Race Of A Lifetime

Race Of A Lifetime

Allie Kieffer came out of nowhere to finish fifth in the 2017 New York City Marathon, giving rise to a question that can be answered only on Nov. 4: Can she do it again?


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The world's best marathon runners think of improvements in terms of seconds. They've spent so many years living on the clock that they know within a few ticks how they'll perform before they toe the line.

On Nov. 5, 2017, the morning of the New York City Marathon, Allie Kieffer was not considered one of the world's best marathoners -- or much of a marathoner at all. She was a recently retired 30-year-old nanny with a running hobby, a flamed-out collegiate middle-distance racer who drove a high-mileage Volkswagen and trained in freezing Buffalo.

Kieffer had suffered through an injury-plagued career and never made a world championship team or endorsed a shoe. She had done only one other outdoor marathon in her life, the year before in Miami, and she'd entered that event the night before the race. She won, finishing in 2:55:30. She could run. She was good. But if she posted that same time at the cutthroat New York City Marathon, she would be lucky to finish in the top 40.

On that cool November morning in New York, Kieffer didn't know what to expect. As she hitched up her black knee-high socks and laced her flame-orange shoes, she didn't even have a coach.


Running for Kieffer had always been fraught. It was the thing she was best at, but it was also the thing that made her feel worse about herself. At a compact 5-foot-4 and 126 pounds, Kieffer is exceptionally fit but does not have the typical elite runner's body type, with fully articulated rib bones hovering above individually chiseled abdominal muscles. In every race, Kieffer lined up against women who weighed 20 to 30 pounds less than she did and tried to prove to everyone -- including herself -- that she belonged.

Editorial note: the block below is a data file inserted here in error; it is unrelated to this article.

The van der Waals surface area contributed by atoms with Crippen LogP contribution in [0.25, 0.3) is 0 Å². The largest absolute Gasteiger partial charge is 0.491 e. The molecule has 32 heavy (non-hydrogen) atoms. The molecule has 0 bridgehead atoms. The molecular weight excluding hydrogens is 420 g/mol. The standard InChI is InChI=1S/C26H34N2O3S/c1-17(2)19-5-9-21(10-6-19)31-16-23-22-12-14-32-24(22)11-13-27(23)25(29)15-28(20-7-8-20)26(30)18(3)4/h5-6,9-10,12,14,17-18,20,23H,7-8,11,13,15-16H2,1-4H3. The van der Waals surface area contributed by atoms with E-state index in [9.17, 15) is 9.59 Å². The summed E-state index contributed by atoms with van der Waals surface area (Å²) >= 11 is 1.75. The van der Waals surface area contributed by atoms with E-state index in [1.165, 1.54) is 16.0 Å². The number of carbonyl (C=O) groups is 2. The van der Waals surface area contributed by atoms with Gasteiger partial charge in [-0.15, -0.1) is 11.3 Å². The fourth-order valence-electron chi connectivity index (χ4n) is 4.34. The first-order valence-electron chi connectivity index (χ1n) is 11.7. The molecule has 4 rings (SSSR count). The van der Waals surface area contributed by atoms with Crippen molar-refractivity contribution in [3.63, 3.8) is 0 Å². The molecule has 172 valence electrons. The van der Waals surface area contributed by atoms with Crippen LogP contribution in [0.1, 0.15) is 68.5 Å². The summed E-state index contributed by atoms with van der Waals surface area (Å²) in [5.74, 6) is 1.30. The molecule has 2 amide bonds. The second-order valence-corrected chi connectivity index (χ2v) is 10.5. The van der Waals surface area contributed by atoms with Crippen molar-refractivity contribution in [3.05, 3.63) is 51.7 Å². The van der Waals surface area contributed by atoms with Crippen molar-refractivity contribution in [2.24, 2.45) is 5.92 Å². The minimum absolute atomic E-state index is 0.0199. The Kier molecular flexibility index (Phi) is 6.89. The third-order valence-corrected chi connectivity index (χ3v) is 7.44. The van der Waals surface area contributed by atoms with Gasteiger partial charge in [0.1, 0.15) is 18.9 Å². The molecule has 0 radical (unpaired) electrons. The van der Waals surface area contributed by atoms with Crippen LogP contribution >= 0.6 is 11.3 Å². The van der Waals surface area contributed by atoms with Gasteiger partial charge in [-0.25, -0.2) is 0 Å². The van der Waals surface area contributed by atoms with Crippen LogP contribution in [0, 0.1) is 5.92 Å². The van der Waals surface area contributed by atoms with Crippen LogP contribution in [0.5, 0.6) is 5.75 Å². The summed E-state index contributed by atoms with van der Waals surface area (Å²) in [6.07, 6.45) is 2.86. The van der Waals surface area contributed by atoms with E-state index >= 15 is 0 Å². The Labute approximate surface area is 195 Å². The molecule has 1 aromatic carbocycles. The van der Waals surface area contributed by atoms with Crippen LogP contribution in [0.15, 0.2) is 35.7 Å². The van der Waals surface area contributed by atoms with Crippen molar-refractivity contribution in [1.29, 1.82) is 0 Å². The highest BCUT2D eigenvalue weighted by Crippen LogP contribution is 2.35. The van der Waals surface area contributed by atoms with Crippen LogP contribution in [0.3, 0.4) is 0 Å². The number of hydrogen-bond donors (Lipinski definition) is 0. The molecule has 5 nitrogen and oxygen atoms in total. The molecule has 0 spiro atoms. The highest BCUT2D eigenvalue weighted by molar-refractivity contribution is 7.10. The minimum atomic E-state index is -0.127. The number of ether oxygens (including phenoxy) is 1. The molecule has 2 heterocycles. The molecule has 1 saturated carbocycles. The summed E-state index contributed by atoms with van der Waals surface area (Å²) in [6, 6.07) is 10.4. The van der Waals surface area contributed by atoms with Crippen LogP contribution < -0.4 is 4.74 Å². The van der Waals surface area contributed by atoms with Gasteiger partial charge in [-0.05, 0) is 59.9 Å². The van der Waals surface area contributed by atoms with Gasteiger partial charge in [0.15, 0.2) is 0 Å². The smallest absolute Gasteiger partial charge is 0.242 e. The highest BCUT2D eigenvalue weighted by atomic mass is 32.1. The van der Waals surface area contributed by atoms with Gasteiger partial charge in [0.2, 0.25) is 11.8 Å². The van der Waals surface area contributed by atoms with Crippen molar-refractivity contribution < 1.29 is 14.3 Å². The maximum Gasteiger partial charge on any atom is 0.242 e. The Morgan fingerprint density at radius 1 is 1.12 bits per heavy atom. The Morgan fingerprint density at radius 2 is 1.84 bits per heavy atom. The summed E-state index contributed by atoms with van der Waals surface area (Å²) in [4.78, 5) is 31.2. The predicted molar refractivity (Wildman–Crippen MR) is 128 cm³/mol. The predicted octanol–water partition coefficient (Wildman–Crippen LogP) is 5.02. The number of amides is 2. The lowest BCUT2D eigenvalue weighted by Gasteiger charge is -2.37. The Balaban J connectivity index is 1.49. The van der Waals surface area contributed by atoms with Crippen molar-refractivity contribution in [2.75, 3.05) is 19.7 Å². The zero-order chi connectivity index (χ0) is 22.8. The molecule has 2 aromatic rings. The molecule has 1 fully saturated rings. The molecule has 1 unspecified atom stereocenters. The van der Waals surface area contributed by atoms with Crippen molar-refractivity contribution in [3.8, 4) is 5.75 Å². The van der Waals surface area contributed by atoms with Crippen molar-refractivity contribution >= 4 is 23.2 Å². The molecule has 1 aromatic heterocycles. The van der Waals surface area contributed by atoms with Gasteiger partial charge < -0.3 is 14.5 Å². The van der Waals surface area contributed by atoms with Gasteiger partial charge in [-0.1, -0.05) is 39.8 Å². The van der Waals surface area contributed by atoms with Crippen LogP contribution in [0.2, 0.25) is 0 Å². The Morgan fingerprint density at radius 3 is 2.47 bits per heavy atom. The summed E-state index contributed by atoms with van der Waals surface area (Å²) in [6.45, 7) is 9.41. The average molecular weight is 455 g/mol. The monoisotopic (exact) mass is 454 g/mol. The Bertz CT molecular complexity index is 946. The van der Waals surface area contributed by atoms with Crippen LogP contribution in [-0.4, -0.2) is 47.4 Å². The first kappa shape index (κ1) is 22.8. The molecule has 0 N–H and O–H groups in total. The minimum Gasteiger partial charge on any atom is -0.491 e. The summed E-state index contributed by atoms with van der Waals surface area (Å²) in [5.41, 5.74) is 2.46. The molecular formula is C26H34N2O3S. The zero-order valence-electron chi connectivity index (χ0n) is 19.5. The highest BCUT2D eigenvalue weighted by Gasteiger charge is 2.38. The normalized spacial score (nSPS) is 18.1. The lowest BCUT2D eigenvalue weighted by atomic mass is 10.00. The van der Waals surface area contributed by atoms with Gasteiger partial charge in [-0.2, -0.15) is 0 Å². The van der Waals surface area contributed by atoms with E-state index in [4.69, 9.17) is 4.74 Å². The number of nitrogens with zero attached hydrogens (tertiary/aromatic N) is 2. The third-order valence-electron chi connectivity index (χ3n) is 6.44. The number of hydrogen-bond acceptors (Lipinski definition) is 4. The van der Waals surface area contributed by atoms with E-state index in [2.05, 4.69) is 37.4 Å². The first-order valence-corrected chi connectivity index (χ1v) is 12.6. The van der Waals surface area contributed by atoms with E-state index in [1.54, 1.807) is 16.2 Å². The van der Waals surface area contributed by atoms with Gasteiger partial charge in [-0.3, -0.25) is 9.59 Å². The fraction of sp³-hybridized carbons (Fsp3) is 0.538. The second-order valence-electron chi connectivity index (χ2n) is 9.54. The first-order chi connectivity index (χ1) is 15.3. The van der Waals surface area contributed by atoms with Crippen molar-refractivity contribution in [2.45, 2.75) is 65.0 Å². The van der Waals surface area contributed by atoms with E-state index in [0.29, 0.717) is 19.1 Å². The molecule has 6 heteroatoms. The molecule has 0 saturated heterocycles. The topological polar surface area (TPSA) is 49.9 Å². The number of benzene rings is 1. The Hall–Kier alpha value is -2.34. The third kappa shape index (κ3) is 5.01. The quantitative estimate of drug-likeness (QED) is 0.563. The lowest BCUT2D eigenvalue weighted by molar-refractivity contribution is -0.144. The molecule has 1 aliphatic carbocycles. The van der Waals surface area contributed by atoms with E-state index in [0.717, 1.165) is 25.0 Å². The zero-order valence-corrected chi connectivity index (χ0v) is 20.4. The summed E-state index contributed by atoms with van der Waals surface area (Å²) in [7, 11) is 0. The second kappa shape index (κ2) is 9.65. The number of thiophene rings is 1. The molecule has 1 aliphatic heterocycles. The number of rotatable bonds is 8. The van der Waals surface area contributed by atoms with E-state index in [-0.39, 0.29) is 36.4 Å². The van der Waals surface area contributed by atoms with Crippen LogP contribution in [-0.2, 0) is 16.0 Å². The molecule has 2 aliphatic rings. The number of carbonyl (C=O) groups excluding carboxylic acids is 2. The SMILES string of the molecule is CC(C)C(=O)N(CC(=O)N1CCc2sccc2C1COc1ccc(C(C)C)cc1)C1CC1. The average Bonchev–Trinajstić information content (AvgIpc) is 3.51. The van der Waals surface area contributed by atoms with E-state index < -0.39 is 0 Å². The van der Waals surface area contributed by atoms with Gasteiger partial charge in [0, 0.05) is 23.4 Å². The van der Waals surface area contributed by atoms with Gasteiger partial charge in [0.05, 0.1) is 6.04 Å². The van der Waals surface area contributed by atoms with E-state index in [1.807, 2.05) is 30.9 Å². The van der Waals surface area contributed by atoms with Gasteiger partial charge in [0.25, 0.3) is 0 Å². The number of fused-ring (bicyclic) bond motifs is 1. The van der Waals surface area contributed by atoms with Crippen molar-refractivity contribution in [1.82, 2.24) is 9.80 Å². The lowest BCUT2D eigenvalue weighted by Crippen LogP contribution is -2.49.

So it was in New York. With her long brown hair swept into a tight topknot and a sapphire stud twinkling in her nose, Kieffer spent the 2017 marathon's first mile in the lead pack alongside talent from all over the world: Diane Nukuri (a naturalized U.S. citizen who'd made her first Olympics for Burundi at age 15), Kenyan national team runner Betsy Saina, Italian triathlete Sara Dossena and a Czech wonder named Eva Vrabcova-Nyvltova, who was in such good shape that she'd made three Winter Olympics as a cross-country skier and had qualified for the 2016 Rio Summer Games in the marathon.

Their pace leaving Staten Island was a 6:47 mile, plummeting to a 5:54 split time by mile 2 -- quicker than Kieffer would have preferred. So she let the pack go and for the next 10 miles ran the race virtually alone, faster than the other amateurs behind her but not quite fast enough to hang with the pros.

Kieffer in last year's New York City Marathon. Courtesy of New York Road Runners

Near the halfway mark, in Brooklyn, Kieffer had accelerated, speeding up mile after mile -- a strategy runners call "negative splitting." Professional marathoners sometimes negative-split in the latter stages of a race. They rarely do it in the early or middle stretches. But Kieffer wasn't a professional marathoner. She really didn't know what she was capable of, and neither did anyone else.

As she hit the latticework Queensboro Bridge, which climbs over the East River from Queens into Manhattan at the 15-mile mark, Kieffer began to catch the women ahead of her. Runners call this "rolling people up," as if in a carpet.

"I remember thinking: 'Send a message,'" Kieffer says. "'You're not going backward in this race. You're only going forward.'"

Kieffer blew past Nukuri, ultimately pounding her by nearly two minutes. She then rolled up American elite Kellyn Taylor, who would go on to finish eighth. She also was gaining on Saina, who dropped out of the race at the 22-mile mark. "I was like, 'No!" Kieffer says. "I wanted to beat you.'"

As the race wound its way toward the finish in Central Park, Kieffer was still finding seconds. She dropped to a 5:30 mile. Then, after a 5:39 and a 5:42 mile, she managed a 5:22. By the time she hit the homestretch, she was averaging 5:05 and rolling up Vrabcova-Nyvltova, who appeared to be stuck on a conveyor belt traveling in reverse.

With less than 10 meters left in the race, Kieffer passed Dossena and sprinted through the finish line in 2:29:39. She had finished fifth out of 21,091 women finishers and had dropped nearly 26 minutes off her previous best time.


Kieffer's previous career highlight had been qualifying for the 2012 Olympic trials in the 10,000 meters, only to withdraw due to a stress reaction in her right shin that she attributed to malnutrition from dieting. Now she had suddenly become the second-fastest American woman in the New York City Marathon. "She wasn't really on the radar," says Shalane Flanagan, the veteran American who won it all, ending a four-decade drought for American women. "But she'd been quietly creating her masterpiece without anybody knowing it."